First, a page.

According to Statistics Canada, the incidence of depression is highest among females aged 20 to 24 and living in Alberta, which practically makes me a poster child.
You don't read or hear much about depression and young people because they're likely to shrug off trouble signs, mental-health experts say.
With less life experience comes less ability to judge what's normal and what needs to be treated, explains Auston Mardon, assistant program manager for the Alberta Mental Health Self Help Network.
We investigated the relationship between attachment styles and negative affect using Bartholomew and Horowitz's (1991) model of attachment. Attachment styles with a negative self view (i.e, preoccupied and fearful) were expected to be associated with more distress, especially the fearful style which involves negative views of both self and others. Measures of attachment, depression, depression proneness, and social anxiety were administered to 293 undergraduates.
Dealing with teen depression: How to tell the difference between moodiness and a serious illness
It's common knowledge that teenagers are moody. A teen might be irritable sometimes, feel great one day and sad the next, and have varying sleeping and eating habits. However, teenagers can also suffer from the illness of depression. How can you tell whether your teen is depressed or if the moodiness is 'normal'?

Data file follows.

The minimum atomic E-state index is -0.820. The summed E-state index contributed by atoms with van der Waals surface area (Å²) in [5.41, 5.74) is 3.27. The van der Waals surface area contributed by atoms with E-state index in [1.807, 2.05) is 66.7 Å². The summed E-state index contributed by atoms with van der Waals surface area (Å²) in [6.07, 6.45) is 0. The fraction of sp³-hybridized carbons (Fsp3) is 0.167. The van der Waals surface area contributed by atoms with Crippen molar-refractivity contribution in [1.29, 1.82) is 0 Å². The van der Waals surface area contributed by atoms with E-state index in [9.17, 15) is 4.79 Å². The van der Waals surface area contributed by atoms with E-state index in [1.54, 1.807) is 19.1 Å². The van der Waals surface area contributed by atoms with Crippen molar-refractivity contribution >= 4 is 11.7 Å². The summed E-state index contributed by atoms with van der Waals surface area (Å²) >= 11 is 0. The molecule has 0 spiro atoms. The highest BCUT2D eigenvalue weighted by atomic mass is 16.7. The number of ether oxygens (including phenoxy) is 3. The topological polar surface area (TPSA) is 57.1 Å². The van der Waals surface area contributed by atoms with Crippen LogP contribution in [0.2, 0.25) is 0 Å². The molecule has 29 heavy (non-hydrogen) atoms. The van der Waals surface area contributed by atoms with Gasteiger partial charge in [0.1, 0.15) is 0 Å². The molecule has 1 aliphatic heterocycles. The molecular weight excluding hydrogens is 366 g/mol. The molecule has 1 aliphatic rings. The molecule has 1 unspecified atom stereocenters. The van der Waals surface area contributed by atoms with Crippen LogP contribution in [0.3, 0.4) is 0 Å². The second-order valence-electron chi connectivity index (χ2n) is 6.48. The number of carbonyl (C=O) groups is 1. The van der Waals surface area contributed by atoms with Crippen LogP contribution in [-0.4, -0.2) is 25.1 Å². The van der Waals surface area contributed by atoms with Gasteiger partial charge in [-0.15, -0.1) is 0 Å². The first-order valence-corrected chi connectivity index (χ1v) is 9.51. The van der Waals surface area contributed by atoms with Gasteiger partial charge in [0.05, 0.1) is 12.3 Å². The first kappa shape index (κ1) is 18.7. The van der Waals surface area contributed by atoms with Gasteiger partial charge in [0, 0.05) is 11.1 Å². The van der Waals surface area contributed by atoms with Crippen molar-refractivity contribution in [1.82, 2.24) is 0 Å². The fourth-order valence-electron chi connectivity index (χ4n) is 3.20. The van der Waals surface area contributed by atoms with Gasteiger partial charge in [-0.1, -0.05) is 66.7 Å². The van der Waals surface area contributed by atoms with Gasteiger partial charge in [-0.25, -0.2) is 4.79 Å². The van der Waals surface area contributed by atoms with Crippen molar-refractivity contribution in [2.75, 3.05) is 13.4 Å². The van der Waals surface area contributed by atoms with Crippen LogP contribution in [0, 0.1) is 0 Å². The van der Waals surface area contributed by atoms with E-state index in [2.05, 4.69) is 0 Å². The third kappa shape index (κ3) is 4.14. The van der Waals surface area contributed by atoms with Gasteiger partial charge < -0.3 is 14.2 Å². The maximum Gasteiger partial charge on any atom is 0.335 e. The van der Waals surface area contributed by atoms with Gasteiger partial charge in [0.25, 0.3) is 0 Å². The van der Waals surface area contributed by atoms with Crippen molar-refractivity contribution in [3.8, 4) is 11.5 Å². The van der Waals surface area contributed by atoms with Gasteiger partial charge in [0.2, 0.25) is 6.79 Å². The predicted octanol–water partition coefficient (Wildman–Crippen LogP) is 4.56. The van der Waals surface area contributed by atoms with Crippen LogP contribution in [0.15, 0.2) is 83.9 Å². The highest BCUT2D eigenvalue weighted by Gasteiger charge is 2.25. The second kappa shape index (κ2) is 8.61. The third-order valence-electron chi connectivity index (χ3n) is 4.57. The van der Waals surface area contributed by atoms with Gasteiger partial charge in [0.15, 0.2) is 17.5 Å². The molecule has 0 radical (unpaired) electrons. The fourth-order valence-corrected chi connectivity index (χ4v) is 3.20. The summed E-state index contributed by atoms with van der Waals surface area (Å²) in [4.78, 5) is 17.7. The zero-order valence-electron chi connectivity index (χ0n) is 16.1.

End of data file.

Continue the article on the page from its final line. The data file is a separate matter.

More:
Depression hurts mind and body
As Shakespeare wrote, "When troubles come, they come not single spies but in battalions."
He could have been writing about Canada's recent problems with SARS, mad cow disease and West Nile virus. So I can't imagine a better topic than depression when so many of us are thinking "Why, God, have you done this to our country?"
Noted humourist Art Buchwald suffered from depression. About this trauma, he wrote, "Everything was black. The trees were black, the road was black. You can't believe how the colours change until you have it. It's scary."
Catherine Burton(1) was hardly the type to fall to pieces. The attractive blond with the lusty laugh and wicked wit had always been the life of any party - until two summers ago, when her dog died. Naturally, she was devastated. But weeks passed, then months, and she was still having several crying spells a day and feeling unusually worried, frustrated and unmotivated. In fact, it was the same overwhelmed, I-can't-cope feeling she got every time PMS hit - but this time it persisted, and it was getting worse.